Our food system is broken, and it's endangering what's most precious to us: our environment, our health, our soil and water, and our future. In recent years, a host of books and films have compellingly documented the dangers. But advice on what to do about them largely begins and ends with the admonition to "eat local" or "eat organic."
Longtime good food pioneer Oran Hesterman knows that we can't fix the broken system simply by changing what's on our own plates: the answer lies beyond the kitchen. In Fair Food he shares an inspiring and practical vision for changing not only what we eat, but how food is grown, packaged, delivered, marketed, and sold. He introduces people and organizations across the country who are already doing this work in a number of creative ways, and provides a wealth of practical information for readers who want to get more involved.
In this intimate portrait of an island lobstering community and an eccentric band of renegade biologists, journalist Trevor Corson escorts students onto the slippery decks of fishing boats, through danger-filled scuba dives, and deep into the churning currents of the Gulf of Maine to learn about the secret undersea lives of lobsters. In revelations from the laboratory and the sea that are by turns astonishing and humorous, the lobster proves itself to be not only a delicious meal and a sustainable resource, but also an amorous master of the boudoir, a lethal boxer, and a snoopy socializer with a nose that lets it track prey and paramour alike with the skill of a bloodhound. The Secret Life of Lobsters is a rollicking oceanic odyssey punctuated by salt spray, melted butter, and predators lurking in the murky depths."Lobster is served three ways in this fascinating book: by fisherman, scientist and the crustaceans themselves. . . . Corson, who worked aboard commercial lobster boats for two years, weaves together these three worlds. The human worlds are surely interesting; but they can't top the lobster life on the ocean floor."-Washington Post--Kirkus Reviews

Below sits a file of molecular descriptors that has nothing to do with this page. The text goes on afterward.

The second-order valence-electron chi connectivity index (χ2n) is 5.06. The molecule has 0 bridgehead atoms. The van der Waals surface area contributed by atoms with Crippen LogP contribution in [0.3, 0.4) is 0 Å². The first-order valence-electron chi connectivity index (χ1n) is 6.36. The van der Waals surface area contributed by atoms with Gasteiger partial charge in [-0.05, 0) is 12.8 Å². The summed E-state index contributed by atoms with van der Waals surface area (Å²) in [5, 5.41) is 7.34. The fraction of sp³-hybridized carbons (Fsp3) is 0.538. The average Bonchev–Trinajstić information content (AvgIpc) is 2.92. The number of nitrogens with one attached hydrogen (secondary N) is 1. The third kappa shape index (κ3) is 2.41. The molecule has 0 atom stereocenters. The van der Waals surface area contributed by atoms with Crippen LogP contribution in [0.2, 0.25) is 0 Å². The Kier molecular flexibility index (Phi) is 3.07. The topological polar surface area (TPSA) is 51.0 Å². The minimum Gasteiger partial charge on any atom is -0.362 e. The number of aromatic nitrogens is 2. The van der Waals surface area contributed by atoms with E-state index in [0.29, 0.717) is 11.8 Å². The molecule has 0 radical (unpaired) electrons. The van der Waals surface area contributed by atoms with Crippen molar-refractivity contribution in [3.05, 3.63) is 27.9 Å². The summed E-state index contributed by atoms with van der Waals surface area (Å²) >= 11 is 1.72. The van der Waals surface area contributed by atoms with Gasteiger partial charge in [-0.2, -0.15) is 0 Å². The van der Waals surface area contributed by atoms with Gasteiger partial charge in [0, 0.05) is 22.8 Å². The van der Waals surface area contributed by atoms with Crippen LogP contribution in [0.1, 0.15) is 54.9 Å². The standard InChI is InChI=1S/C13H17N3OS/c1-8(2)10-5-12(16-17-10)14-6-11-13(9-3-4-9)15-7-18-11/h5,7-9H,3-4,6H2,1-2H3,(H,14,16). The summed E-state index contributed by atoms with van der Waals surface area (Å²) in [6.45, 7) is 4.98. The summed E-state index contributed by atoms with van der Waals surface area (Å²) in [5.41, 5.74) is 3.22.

With contributions from a number of specialists in their given field, The Smallholder s Veterinary Handbook covers all the animals you would usually find on a smallholding, from bees to bovines. Acknowledging that smallholders are in the unique position of having time to both study and know their animals, their behavior, their habits, their likes and dislikes far better than farmers of larger herds or flocks, the book sets out to aid the diagnosis of disease so that the smallholder can take the necessary action quickly and thus avoid the spread of disease. The book covers bees, bovines, sheep, poultry, goats, turkeys and pigs with contributions from Janice Houghton-Wallace, Paul Peacock, Carol Harris and Jayne Upton, among others."
A Book of the Month for GQ, The New Yorker, and Flavorwire
"Beautifully told...In this one season of life, Crawford's writing about the work, people, nature and his family legacy reveals much about a simple life, and reminds us all to appreciate life's riches."--Seattle Post Intelligencer
"A must-read..."--Washington Independent Review of Books
An intimate, gorgeously observed memoir about family and farming that forms a powerful lesson in the hard-earned risks that make life worth living
The summer he was thirty-one, Arlo Crawford returned home for the summer harvest at New Morning Farm--seventy-five acres tucked in a hollow in south-central Pennsylvania where his parents had been growing organic vegetables for almost forty years.